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As humans we are all guilty of self-sabotage at some stage of our lives. We tend to procrastinate. We have negative self-critical thoughts. We get distracted easily. We tend to be overly perfectionistic.
The same behaviours, and many more, apply to business owners. In the case of small businesses this can have a significant impact on the bottom line and the success of the business.
While entrepreneurs overcome enormous obstacles and achieve great heights in areas that appear impossible, they also make their own lives far more difficult than it needs to be, says Jenny Retief, CEO of Riversands Incubation Hub. The hub is currently home to over 160 small businesses.
One of the most common self-sabotaging behaviours is not recognising fear, writes Rob Adams, founder of BusinessTown, on his website.
“We need to recognise the innate human fear of failure that may be keeping us from charging into a new business, creating major new products, approaching that huge client prospect or just making that next important sales call.”
Written at the top of his daily calendar are the words: “What would I do if I had no fear?”
Adams, who is no stranger to failure, says self-sabotage can be incredibly damaging. Business owners keep themselves busy with activities that are a poor use of their time or, worse, a total waste of their time.
“Or, even worse than that, they may be activities that threaten the very existence of your business.” Often entrepreneurs are unaware, or even in denial that they are sabotaging themselves.
In many instances it is just about not following the basics, says Retief. “They will put a huge amount of effort into networking and making an initial entrance into a potentially viable client prospect, but then they fail to follow up. They get an invitation to quote, but they do not respond promptly in a professional manner.”
Diving into the work without a proper plan is the number-one self-sabotaging behaviour, says Adams.
Entrepreneurs work hard and long hours, doing the same kind of work that they have done in the past without giving much thought to alternative ways of doing the same things. “Or we fail to realise that there are different things we could be doing that might be more important in driving the business ahead.”
Retief says using “design sprints” – especially for start-up companies – is very effective. It is a technique that can offer you a “tight and structured way” to describe what you have in mind, getting the prototype in place and testing the prototype with real clients in a way that will give you a meaningful idea of what kind of response you are going to get.
This is different from a survey, she says. In a survey a person might say they would buy your prototype if it was available. But when someone has to put their hand in their pocket, things change.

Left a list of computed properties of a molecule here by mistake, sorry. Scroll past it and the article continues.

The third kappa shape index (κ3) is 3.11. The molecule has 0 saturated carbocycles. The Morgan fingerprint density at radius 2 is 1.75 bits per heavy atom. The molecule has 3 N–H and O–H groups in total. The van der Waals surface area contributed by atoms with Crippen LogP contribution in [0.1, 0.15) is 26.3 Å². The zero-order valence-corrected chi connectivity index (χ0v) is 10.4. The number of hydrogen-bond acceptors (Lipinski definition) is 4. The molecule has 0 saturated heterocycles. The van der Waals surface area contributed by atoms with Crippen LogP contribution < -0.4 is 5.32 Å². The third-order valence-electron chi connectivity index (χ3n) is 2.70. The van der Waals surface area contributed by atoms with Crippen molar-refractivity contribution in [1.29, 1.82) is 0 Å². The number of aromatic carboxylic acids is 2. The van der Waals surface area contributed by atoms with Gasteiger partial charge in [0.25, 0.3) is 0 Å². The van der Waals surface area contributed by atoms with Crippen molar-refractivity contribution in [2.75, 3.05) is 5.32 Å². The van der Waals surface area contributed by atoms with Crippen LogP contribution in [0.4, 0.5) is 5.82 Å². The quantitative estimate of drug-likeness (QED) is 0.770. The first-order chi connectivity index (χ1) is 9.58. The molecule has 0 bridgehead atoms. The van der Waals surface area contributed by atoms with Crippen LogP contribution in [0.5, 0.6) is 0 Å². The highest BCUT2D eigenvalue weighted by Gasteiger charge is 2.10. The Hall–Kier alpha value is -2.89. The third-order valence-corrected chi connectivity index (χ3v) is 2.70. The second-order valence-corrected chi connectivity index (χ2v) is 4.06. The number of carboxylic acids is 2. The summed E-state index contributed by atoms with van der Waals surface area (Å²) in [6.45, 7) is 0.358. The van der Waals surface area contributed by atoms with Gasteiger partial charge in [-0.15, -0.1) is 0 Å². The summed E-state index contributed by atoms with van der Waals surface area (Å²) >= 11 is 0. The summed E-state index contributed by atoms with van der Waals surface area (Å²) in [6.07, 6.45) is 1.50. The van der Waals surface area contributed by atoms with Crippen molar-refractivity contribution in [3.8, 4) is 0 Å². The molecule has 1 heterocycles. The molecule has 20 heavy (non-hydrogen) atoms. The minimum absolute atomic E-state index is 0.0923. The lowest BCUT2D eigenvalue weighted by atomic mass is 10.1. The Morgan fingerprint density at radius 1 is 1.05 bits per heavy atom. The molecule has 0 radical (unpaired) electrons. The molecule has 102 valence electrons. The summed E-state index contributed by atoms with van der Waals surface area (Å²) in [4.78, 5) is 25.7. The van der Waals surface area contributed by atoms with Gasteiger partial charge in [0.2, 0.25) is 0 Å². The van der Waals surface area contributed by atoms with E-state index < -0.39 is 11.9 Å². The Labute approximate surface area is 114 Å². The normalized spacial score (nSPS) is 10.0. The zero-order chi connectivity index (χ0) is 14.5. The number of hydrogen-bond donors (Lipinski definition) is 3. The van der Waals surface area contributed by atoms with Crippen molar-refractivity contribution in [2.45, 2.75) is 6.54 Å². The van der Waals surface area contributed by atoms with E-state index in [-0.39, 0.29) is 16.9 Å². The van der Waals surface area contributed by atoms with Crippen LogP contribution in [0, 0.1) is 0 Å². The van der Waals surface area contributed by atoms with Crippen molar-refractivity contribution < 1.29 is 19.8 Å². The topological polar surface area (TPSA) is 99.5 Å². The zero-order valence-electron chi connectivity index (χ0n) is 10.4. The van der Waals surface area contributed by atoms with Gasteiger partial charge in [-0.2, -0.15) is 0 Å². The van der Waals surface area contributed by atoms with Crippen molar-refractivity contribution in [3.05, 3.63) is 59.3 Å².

Her advice is to take the lean start-up approach. Create a minimum viable product that you have not polished to death yet but which meets the core need and that you can go to market with.
“Sometimes you will find that the feature you like most is not the reason why clients buy your product. They may be after some other aspects and you should switch off pouring all your energy into your sexy feature and focus on what clients really want.”
Entrepreneurs sometimes “want everything to be perfect before even starting a venture, then lose too much time”, warns Retief. Too often entrepreneurs “burn” through their entire start-up capital wanting to get it right. This risk can be contained by taking on smaller chunks and by trying to be as objective as you can to ascertain how you are being accepted by the market. “There is no such thing as zero risk in small businesses, so just start, and respond to issues as they happen,” she says.
The curious mind
Retief adds that as businesses grow, it is vitally important for owners to retain their curiosity about their clients. Holding on to that can switch you out of defensive mode into interested mode, “even if your hackles are up because your customer or prospective customer has made a statement that you think is dissing your product or is inaccurate”.
She says it is hard work to make business owners understand that honest feedback is absolutely precious. Understanding the value of feedback can unlock huge potential.
Another problem is that people are intrinsically polite and kind. “If you can find out why they are not interested in your product you can modify your pitch.”
A business owner does not have to agree with the feedback – but you have to listen, rather than become defensive.
Entrepreneurs are passionate by nature. Therefore they tend to jump in mid-conversation to suggest features that may meet the needs of their customers; but without having heard the real need.
“They dilute their ability to close the sale because they used their ammunition along the way and also mildly irritated the client.”
Two minds are better than one
Retief says they have found that businesses who have co-founders with complementary skills have higher rates of success than single-person founders.
“You will find that people have the least time for the activity they are least comfortable doing… In an ideal situation you want two heads – a partner or someone with significant skin in the game who has an interest in the things you do not have an interest in.”
She says it is important for business owners to recognise that they’re not the master of all the tasks. At the same time, entrepreneurs should learn to delegate to someone with the right skills, instead of simply abdicating those tasks.
In short: Identify your weak spots, master them sufficiently to understand it, and then delegate it.
This article originally appeared in the 20 June edition of finweek. Buy and download the magazine here or subscribe to our newsletter here.